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Toolkit launched to help police tackle UK badger crime

Last modified: 6 October 2020 at 10:29am

Resources to support officers in investigating illegal persecution

The National Wildlife Crime Unit’s Badger Persecution Priority Delivery Group (BPPDG) is today, National Badger Day (6 October 2020), launching a toolkit of resources to support police officers in investigating crimes against badgers.

Inspector Kevin Kelly with a badger undergoing rehabilitation

Badgers are one of the UK’s most persecuted species, despite having one of the highest levels of protection in law and it is estimated that around 30,000 badgers fall victim to wildlife crime every year[1]. A team of representatives from the police, The Badger Trust, League Against Cruel Sports and a number of other organisations form the UK BPPDG, which is chaired by North Yorkshire Police Inspector, Kevin Kelly. He explains:

“Badger persecution comes in many forms ranging from the horrific practice of badger baiting to the avoidable sett disturbance or destruction which can occur when people carry out otherwise legal operations on land such as forestry or agricultural tasks.

“Investigating these crimes can be incredibly complex and the actions taken following the initial report can be the difference between securing a prosecution and seeing the individuals who commit these terrible crimes walk away with no consequences.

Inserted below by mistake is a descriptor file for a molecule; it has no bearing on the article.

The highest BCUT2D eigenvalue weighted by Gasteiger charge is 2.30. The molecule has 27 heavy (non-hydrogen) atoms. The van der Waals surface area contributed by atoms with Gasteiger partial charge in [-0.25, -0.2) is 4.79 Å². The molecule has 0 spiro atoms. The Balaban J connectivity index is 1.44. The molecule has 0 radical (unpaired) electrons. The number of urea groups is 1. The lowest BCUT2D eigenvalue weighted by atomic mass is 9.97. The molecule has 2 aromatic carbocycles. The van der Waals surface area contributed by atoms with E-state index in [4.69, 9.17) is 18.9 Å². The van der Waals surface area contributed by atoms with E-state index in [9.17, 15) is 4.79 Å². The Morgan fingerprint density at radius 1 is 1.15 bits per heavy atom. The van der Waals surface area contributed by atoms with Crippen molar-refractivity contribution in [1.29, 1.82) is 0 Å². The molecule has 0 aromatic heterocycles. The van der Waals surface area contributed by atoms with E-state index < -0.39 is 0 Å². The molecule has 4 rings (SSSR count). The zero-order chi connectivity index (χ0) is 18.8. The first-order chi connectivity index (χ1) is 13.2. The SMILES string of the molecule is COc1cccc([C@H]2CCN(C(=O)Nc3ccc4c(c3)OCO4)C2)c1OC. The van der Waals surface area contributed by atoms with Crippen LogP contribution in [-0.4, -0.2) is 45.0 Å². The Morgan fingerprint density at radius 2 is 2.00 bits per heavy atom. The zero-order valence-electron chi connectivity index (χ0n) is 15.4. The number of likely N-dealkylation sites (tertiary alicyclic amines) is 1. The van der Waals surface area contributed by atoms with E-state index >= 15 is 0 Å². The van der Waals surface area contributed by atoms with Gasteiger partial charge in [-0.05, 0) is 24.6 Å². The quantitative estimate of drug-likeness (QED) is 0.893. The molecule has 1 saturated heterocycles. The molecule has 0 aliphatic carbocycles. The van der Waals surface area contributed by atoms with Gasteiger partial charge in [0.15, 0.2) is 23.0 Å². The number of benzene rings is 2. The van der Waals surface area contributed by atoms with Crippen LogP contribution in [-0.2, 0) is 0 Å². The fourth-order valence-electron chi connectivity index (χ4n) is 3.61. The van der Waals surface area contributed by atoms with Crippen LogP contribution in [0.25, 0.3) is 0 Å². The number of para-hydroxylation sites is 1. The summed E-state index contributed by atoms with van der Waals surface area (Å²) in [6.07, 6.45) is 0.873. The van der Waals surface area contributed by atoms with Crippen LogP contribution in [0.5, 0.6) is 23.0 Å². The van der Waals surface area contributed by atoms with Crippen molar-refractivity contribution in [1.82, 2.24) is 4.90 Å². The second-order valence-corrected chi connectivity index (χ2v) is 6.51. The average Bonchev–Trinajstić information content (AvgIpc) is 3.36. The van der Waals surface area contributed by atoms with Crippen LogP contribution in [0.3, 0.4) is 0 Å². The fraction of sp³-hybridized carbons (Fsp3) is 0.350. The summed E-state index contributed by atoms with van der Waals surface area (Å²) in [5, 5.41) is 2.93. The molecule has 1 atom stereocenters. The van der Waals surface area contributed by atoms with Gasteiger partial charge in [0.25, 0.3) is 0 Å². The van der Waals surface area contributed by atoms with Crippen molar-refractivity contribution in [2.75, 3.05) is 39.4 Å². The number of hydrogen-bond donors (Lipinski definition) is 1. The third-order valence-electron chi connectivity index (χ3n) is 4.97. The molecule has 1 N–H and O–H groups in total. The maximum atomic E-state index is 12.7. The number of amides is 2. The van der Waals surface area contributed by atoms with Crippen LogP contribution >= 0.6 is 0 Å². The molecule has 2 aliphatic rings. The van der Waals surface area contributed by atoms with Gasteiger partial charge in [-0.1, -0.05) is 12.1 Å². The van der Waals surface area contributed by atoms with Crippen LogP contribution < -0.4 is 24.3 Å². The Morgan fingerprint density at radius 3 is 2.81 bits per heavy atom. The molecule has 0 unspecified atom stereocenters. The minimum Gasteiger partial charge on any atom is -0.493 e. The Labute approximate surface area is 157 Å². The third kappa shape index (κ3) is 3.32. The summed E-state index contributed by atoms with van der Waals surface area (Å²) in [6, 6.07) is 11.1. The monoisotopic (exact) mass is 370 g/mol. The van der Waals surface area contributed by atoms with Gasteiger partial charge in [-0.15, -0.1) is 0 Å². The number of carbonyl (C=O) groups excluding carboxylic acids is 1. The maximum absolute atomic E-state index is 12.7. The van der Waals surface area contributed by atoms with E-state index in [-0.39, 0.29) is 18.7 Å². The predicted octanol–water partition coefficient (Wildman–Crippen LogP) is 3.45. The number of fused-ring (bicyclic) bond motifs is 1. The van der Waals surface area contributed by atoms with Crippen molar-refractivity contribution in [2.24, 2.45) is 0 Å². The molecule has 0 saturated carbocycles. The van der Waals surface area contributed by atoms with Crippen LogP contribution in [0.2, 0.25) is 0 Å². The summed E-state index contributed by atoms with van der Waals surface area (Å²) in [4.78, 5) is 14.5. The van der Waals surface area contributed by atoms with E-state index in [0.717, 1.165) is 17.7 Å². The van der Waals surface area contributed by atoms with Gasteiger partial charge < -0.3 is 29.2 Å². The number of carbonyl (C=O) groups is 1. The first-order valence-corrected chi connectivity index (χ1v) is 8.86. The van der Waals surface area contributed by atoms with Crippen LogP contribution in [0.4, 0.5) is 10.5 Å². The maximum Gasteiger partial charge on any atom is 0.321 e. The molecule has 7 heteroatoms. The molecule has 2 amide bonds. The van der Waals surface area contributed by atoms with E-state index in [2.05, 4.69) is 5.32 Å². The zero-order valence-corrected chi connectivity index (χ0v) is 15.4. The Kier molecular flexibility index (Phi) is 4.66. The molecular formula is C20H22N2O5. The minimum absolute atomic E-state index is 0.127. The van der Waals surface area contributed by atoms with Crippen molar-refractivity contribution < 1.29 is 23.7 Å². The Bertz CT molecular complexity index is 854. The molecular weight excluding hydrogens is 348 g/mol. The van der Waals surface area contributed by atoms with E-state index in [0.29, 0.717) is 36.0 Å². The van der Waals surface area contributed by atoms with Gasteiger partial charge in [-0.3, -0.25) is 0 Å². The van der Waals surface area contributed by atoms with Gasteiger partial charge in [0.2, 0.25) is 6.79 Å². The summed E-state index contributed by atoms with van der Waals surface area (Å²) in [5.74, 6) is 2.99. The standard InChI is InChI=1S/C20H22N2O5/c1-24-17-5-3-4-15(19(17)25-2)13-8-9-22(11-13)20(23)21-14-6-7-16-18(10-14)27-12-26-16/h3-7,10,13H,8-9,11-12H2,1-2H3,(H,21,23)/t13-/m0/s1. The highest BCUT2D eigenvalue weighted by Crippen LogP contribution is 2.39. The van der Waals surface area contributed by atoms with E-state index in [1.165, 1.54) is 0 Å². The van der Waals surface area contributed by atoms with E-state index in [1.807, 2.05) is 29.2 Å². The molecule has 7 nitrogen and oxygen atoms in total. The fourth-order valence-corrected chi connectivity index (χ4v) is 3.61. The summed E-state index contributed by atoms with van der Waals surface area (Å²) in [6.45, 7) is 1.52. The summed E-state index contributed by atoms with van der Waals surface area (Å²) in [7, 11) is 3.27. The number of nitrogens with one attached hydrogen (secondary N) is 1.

“The BPPDG identified a real need for resources to support police officers and specially-trained Wildlife Crime Officers when they are faced with an investigation into badger persecution and so as a group we have worked to put together this toolkit which is now available to all UK police forces.

“The toolkit will help uplift knowledge and give support, specifically around interviewing suspects of badger crime. It also contains all the relevant details of the experts within the group who are on hand to advise and gives an insight to the practical application of dealing with these crimes. In addition, we hope the content of the toolkit will support officers in investigating other wildlife crimes too.

“We have already provided training to existing Wildlife Crime Officers, upskilling them with practical knowledge to manage crime scenes both in person or remotely. As well as reinforcing front line policing, this maximises opportunities to bring offenders to justice and ultimately to provide our badger population with the protection they deserve.”

All UK police forces will be receiving a copy of the toolkit sent to their Wildlife Crime lead in the next few days for dissemination within each force.

[1] The Badger Trust

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